By 1987, the war had entered its 12th year. Exhausted militarily and economically and fearing an uprising of blacks inside its own borders, South Africa called for peace negotiations. On January 28, 1988, the Cuban government met with Angola and South Africa to negotiate a settlement. All three parties participated in additional rounds of negotiations on March 9, May 3 and in June, 1988. On August 8, 1988, all parties agreed to a ceasefire. Representatives from the governments of Angola, Cuba, and South Africa signed the New York Accords ending the direct involvement of foreign troops in Angola’s civil war on December 22, 1988. The United Nations Security Council passed Resolution 626 later that day, creating the United Nations Angola Verification Mission, a peacekeeping force. UNAVEM troops began arriving in Angola in January 1989.
In 1989, as a part of the negotiations, F.W. de Klerk, South Africa’s newly-elected president, set about dismantling apartheid. De Klerk lifted the ban on the ANC, suspended executions, and ordered the release of Nelson Mandela in February 1990.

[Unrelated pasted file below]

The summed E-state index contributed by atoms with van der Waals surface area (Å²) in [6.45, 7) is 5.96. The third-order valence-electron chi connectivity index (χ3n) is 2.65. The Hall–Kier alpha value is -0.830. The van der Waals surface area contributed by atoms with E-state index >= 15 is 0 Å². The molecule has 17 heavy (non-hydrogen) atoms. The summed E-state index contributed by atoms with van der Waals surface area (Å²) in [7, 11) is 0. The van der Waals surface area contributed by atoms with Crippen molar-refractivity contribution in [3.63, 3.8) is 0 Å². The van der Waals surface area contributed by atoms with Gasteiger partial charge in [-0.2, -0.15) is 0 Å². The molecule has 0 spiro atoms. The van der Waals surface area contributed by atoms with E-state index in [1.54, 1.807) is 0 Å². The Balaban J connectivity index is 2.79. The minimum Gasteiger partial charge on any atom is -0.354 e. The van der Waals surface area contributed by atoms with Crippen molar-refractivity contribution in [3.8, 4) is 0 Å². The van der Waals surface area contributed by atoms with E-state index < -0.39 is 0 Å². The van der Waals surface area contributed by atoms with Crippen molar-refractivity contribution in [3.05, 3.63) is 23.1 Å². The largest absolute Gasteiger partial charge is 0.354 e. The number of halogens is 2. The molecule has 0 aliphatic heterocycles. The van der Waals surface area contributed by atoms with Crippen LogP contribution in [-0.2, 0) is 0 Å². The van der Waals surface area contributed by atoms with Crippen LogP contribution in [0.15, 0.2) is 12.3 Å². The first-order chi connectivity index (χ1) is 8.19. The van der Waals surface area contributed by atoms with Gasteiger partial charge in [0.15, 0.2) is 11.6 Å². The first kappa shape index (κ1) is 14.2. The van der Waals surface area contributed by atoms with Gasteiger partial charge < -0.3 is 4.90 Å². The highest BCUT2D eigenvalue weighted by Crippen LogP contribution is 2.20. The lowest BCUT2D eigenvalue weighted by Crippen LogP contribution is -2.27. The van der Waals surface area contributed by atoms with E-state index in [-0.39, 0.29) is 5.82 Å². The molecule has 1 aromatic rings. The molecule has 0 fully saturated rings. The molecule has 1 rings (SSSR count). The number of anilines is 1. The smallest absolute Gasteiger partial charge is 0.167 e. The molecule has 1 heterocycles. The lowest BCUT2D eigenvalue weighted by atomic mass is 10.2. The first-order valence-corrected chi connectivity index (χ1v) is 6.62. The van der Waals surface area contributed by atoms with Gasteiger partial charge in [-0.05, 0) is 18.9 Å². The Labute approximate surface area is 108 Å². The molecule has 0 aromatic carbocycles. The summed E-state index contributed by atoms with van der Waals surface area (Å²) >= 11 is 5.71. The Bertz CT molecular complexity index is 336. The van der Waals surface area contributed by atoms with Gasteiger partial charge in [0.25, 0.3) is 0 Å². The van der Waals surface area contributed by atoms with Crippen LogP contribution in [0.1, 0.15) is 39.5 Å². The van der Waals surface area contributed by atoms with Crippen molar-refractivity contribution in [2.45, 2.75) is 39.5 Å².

Mandela subsequently led the ANC in its negotiations with the minority government for an end to apartheid and the establishment of a multiracial government. In 1993, Mandela and de Klerk were jointly awarded the Nobel Peace Prize. One year later, the ANC won an electoral majority in the country's first free elections, and Mandela was elected South Africa's president.
Travelers, detour to Dr. Stovall's blog. Dr. Stovall is a noted author, speaker, and professor.
About the Author: Eugene Stovall was born and raised in Oakland, California. At age eighteen, he was invested into the Knights of Peter Claver, after having attended St. Joseph’s College Seminary where he studied for the Catholic priesthood. Stovall graduated from Bishop O’Dowd High School and attended St. Mary’s College, but left college to join the U.S. Air Force. In 1966, he graduated magna cum laude from the University of California. In 1969, using research obtained at the University of Lund in Sweden, he obtained his master’s from the University of California at Davis. Becoming a National Foundation Fellow in 1973, Stovall received his Ph.D. in political theory from the Political Science Department at the University of California, Berkeley. Dr. Stovall has been an adjunct faculty member at USF, St. Mary’s College, San Francisco State University and at Merritt College. His previous novels include the 2007 IPPY Bronze Medal winner, Frank Yerby: A Victim’s Guilt. The Hayward South County NAACP honored Stovall for memorializing the great black novelist.